Women should have to register for military draft too, commission tells congress

“If the threat is to our very existence, wouldn’t you want women as part of that group?”

Army cadets sort the spent shells and machine gun links collected after a training exercise, at Fort Benning, near Columbus, Ga. Melissa Golden/The New York Times

Women have been serving in the U.S. military since the Revolutionary War, helping to sew uniforms, heal the wounded and, eventually, fight in combat. But they have never been required to register for a military draft.

That could soon change. Under a new recommendation to Congress by a national commission, all Americans ages 18 to 25 — and not just young men as currently covered by the law — should be required to register with the government in case of a military draft. The move sets up a debate over a divisive issue that has been simmering for years.

The question of whether to expand draft registration to women was among the most contentious issues considered over the past two years by the National Commission on Military, National, and Public Service, a bipartisan group that was appointed by Congress to address the issue of conscription. The commission is set to release it recommendations to Congress on Wednesday.


Though no one has been drafted into military service in more than 40 years, the commission’s report will recommend that the United States keep a draft option in place as a “low-cost insurance policy against an existential national security threat,” said the group’s chairman, Dr. Joseph Heck.

In a significant departure from decades of practice, the report will also recommend that young women should be required to register with the Selective Service System, the independent government agency that maintains a database of Americans eligible for a potential draft. “This is a necessary and fair step,” the report says.

Should Congress adopt the recommendation, it would mean that women ages 18 to 25, like young men, would be asked to register when they sign up for a driver’s license or apply for federal financial aid. But the modern day military is an all-volunteer force, and no one can be required to serve unless a draft is enacted, a step that would require an act of Congress and approval by the president.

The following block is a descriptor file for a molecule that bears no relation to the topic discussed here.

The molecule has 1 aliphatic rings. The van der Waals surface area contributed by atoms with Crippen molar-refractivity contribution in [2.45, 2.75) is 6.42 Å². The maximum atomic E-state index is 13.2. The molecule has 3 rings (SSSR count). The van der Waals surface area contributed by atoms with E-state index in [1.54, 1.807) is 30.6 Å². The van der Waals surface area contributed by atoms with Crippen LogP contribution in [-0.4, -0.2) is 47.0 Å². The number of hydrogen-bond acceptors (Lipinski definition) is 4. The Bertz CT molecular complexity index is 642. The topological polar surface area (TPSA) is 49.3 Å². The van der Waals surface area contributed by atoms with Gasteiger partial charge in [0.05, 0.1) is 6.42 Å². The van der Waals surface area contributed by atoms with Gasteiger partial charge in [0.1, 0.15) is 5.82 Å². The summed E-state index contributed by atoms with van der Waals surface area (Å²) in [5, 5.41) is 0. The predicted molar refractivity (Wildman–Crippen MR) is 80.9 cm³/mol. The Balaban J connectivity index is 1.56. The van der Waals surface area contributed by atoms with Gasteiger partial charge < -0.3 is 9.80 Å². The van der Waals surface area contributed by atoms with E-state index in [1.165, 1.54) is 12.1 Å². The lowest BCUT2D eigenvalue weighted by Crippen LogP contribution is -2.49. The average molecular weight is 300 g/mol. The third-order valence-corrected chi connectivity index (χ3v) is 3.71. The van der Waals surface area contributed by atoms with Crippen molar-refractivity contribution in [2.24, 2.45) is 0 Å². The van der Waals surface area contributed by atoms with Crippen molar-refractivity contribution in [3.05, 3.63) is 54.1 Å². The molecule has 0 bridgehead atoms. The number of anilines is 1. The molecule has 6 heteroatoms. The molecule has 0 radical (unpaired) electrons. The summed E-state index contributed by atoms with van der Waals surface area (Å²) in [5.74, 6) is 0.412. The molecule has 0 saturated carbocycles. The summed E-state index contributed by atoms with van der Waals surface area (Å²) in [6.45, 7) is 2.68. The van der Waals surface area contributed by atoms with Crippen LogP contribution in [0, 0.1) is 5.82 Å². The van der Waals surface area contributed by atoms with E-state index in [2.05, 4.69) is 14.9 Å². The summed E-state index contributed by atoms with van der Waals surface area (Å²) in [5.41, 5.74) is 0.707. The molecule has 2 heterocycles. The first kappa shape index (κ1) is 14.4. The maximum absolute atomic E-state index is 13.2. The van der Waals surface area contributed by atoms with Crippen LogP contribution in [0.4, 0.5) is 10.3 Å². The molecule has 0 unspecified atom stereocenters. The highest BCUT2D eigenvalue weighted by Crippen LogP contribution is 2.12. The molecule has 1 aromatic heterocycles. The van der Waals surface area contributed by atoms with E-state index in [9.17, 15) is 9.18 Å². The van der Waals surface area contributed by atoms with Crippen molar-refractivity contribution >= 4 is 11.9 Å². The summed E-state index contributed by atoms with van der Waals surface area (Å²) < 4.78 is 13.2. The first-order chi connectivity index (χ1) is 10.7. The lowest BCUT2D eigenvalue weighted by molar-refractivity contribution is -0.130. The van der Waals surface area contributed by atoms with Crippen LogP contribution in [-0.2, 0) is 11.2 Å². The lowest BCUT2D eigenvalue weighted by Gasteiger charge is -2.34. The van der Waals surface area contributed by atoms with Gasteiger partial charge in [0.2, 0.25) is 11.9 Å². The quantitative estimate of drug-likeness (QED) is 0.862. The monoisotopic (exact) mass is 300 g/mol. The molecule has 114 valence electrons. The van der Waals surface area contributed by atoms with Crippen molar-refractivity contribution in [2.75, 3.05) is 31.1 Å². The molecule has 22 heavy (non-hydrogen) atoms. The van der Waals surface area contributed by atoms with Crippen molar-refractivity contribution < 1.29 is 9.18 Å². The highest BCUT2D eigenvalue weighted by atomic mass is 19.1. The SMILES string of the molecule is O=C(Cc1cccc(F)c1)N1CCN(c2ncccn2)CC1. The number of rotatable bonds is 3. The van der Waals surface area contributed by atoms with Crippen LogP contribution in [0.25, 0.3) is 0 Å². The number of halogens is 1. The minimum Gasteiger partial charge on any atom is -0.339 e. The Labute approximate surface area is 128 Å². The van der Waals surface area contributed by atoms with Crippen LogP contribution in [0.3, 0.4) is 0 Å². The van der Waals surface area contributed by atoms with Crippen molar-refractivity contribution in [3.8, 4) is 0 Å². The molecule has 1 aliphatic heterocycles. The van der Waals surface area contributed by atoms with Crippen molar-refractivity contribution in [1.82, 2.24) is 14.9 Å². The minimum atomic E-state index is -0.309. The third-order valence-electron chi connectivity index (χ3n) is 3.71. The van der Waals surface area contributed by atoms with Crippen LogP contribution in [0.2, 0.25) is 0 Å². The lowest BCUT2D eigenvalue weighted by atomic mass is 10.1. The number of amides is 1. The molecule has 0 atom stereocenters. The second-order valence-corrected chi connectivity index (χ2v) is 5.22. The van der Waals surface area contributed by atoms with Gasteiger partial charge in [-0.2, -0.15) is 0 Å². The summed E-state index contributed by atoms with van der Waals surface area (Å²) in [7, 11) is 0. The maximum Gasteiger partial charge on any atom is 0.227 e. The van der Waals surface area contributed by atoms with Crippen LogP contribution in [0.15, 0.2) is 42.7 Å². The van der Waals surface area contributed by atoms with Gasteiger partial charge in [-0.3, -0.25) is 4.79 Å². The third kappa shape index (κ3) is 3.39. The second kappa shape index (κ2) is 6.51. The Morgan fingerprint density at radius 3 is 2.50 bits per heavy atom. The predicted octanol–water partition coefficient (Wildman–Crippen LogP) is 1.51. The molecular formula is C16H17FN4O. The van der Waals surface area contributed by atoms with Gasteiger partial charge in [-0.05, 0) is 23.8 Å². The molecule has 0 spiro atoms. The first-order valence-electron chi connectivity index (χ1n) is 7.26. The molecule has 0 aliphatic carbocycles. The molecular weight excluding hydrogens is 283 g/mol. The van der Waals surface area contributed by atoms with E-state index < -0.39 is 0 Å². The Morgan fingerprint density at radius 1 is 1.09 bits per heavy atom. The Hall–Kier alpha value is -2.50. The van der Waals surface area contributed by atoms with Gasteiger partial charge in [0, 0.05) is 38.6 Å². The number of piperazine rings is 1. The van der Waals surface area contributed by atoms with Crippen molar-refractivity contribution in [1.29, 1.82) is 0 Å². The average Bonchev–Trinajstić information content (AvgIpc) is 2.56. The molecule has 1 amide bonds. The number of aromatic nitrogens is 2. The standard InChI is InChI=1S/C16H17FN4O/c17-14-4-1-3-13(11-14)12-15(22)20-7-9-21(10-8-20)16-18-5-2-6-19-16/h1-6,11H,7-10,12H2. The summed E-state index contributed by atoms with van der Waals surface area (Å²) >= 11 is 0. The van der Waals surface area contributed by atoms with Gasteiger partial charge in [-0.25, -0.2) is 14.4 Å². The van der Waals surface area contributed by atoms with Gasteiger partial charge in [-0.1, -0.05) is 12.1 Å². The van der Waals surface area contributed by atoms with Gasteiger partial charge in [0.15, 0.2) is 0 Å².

“Women bring a whole host of different perspectives, different experiences,” said Debra Wada, a former assistant secretary for the Army who served on the commission, noting that being drafted does not necessarily mean serving in combat. As a last resort in a time of national crisis, the government could draft people to a variety of positions, from clerical work to cybersecurity.


“If the threat is to our very existence,” she said, “wouldn’t you want women as part of that group?”

The role of women in the military has been expanding for years. In 2015, the Pentagon announced that it would open all combat jobs to women. Since then, more than 2,000 women have served in Army combat positions, and today, more than 224,000 women serve on active duty.

Once the last combat restrictions on women in the military ended, some military leaders openly advocated for requiring women to register with Selective Service in 2016. The Senate majority leader, Mitch McConnell, said he supported making the change. The Senate briefly considered requiring women to register with Selective Service but a provision for it was ultimately removed before it reached President Barack Obama.

The recommendations will go to Congress for consideration, though it was not immediately clear when the House or Senate might consider such a measure.


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